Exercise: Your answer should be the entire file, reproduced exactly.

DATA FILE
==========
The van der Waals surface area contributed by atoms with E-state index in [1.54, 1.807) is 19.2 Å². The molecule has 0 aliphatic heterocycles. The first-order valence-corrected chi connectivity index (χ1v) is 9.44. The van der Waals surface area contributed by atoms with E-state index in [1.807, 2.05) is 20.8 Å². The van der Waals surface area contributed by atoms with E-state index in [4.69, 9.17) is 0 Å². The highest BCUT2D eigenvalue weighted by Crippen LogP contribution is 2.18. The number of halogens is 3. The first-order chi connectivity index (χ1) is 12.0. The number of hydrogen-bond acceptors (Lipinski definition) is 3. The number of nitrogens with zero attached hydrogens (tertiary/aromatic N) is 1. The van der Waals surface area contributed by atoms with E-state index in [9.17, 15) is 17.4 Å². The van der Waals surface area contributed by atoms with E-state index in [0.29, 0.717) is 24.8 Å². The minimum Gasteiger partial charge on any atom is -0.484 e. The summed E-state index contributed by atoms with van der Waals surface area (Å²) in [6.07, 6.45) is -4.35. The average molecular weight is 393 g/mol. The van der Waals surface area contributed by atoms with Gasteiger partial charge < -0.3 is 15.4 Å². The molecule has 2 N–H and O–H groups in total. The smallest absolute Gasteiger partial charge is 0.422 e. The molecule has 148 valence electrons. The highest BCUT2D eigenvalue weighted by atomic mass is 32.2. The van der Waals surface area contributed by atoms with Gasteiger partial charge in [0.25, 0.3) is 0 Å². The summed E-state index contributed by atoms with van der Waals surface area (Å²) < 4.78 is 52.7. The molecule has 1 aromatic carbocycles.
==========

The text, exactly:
The van der Waals surface area contributed by atoms with E-state index in [1.54, 1.807) is 19.2 Å². The molecule has 0 aliphatic heterocycles. The first-order valence-corrected chi connectivity index (χ1v) is 9.44. The van der Waals surface area contributed by atoms with E-state index in [1.807, 2.05) is 20.8 Å². The van der Waals surface area contributed by atoms with E-state index in [4.69, 9.17) is 0 Å². The highest BCUT2D eigenvalue weighted by Crippen LogP contribution is 2.18. The number of halogens is 3. The first-order chi connectivity index (χ1) is 12.0. The number of hydrogen-bond acceptors (Lipinski definition) is 3. The number of nitrogens with zero attached hydrogens (tertiary/aromatic N) is 1. The van der Waals surface area contributed by atoms with E-state index in [9.17, 15) is 17.4 Å². The van der Waals surface area contributed by atoms with E-state index in [0.29, 0.717) is 24.8 Å². The minimum Gasteiger partial charge on any atom is -0.484 e. The summed E-state index contributed by atoms with van der Waals surface area (Å²) in [6.07, 6.45) is -4.35. The average molecular weight is 393 g/mol. The van der Waals surface area contributed by atoms with Gasteiger partial charge < -0.3 is 15.4 Å². The molecule has 2 N–H and O–H groups in total. The smallest absolute Gasteiger partial charge is 0.422 e. The molecule has 148 valence electrons. The highest BCUT2D eigenvalue weighted by atomic mass is 32.2. The van der Waals surface area contributed by atoms with Gasteiger partial charge in [0.25, 0.3) is 0 Å². The summed E-state index contributed by atoms with van der Waals surface area (Å²) < 4.78 is 52.7. The molecule has 1 aromatic carbocycles.